• Advances in microscopes and microscopic techniques continue to be introduced to study cells, molecules, and even atoms.
      • These are particularly significant for studies of microorganisms at the molecular level.
    •  
    •  
    •  
    • Fluoroscopy
      • Fluoroscopy produces real-time images of internal structures of the body in a similar fashion to radiography, but employs a constant input of x rays, at a lower dose rate. Contrast media, such as barium, iodine, and air are used to visualize internal organs as they work.
    • Fluoroscopy
      • Fluoroscopy is also used in image-guided procedures when constant feedback during a procedure is required. An image receptor is required to convert the radiation into an image after it has passed through the area of interest.
    •  
    •  
    • Magnetic resonance imaging (MRI)
      • A magnetic resonance imaging instrument (MRI scanner) uses powerful magnets to polarise and excite hydrogen nuclei (single proton) in water molecules in human tissue, producing a detectable signal which is spatially encoded resulting in images of the body.
    • Magnetic resonance imaging (MRI)
      • In brief, MRI involves the use of three kinds of electromagnetic field: a very strong static magnetic field to polarize the hydrogen nuclei, called the static field; a weaker time-varying for spatial encoding, called the gradient field(s); and a weak radio-frequency (RF) field for manipulation of the hydrogen nuclei to produce measurable signals, collected through an RF antenna.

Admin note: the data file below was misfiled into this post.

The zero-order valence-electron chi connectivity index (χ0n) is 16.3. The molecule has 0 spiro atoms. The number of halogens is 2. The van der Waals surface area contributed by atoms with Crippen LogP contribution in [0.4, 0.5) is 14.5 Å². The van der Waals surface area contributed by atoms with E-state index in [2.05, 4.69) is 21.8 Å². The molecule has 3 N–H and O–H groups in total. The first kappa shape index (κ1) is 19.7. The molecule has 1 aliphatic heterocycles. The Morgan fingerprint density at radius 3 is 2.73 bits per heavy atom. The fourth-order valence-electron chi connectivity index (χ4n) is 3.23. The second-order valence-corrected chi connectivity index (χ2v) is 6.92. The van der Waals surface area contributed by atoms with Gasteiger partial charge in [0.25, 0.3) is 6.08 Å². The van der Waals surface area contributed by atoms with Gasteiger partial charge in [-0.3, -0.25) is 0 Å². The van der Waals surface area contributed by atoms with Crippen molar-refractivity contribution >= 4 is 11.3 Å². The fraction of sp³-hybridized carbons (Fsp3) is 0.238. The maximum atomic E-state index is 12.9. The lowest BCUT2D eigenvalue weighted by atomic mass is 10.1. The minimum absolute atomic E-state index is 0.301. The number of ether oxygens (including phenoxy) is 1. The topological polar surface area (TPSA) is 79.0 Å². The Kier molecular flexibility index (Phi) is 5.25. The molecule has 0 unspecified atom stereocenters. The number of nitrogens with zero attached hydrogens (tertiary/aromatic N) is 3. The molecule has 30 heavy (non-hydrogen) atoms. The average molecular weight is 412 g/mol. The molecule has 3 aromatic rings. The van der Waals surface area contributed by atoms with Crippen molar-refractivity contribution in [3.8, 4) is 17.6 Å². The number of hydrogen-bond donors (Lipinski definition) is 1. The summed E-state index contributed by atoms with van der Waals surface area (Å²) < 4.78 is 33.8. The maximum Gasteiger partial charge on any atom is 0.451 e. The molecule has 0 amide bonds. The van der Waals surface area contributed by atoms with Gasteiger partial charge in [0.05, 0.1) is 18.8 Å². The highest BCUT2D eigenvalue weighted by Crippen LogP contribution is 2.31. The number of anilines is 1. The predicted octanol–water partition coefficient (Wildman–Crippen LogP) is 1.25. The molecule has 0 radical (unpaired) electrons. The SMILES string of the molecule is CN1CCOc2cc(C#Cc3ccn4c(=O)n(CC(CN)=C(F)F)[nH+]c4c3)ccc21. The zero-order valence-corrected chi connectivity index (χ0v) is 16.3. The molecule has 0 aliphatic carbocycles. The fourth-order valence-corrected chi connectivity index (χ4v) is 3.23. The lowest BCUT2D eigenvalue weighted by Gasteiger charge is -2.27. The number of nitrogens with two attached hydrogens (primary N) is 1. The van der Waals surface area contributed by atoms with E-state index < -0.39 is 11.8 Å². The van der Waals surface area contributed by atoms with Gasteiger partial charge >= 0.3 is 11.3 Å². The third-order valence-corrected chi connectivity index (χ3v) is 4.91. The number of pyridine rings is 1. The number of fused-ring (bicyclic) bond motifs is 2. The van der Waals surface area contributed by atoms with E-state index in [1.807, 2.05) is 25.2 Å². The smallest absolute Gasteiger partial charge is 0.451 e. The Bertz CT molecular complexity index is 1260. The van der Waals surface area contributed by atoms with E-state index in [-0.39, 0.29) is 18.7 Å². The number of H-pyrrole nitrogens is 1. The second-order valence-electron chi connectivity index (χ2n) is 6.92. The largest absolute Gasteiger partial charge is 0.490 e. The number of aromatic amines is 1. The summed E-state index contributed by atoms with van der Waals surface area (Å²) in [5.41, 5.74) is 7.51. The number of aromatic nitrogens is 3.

•  
    • Nuclear medicine
      • Images from gamma cameras are used in nuclear medicine to detect regions of biological activity that are often associated with diseases. A short lived isotope, such as 123I(Iodine-123) is administered to the patient. These isotopes are more readily absorbed by biologically active regions of the body, such as tumors or fracture points in bones.
    •  
    •  
    •  
    • Photoacoustic imaging
      • Photoacoustic imaging is a recently developed hybrid biomedical imaging modality based on the photoacoustic effect.
      • In photoacoustic imaging, non-ionizing laser pulses are delivered into biological tissues. Some of the delivered energy will be absorbed and converted into heat, leading to transient thermoelastic expansion and thus wideband (e.g. MHz) ultrasonic emission. The generated ultrasonic waves are then detected by ultrasonic transducers to form images.
    • Photoacoustic imaging
      • Recent studies have shown that photoacoustic imaging can be used for tumor angiogenesis monitoring, blood oxygenation mapping, functional brain imaging, and skin melanoma detection etc.
    • Positron emission tomography (PET)
      • Positron emission tomography is primarily used to detect diseases of the brain and heart. Similarly to nuclear medicine, a short-lived isotope, such as 18F, is incorporated into a substance used by the body such as glucose which is absorbed by the tumor of interest. PET scans are often viewed alongside computed tomography scans, which can be performed on the same equipment without moving the patient. This allows the tumors detected by the PET scan to be viewed next to the rest of the patient's anatomy detected by the CT scan.
    •  
    • Tomography
      • Tomography is the method of imaging a single plane, or slice, of an object resulting in a tomogram. There are several forms of tomography:
      • Linear tomography: This is the most basic form of tomography.
    • Tomography
      • Poly tomography: This was a complex form of tomography. With this technique, a number of geometrical movements were programmed, such as hypocycloidic, circular, figure 8, and elliptical.
    • Tomography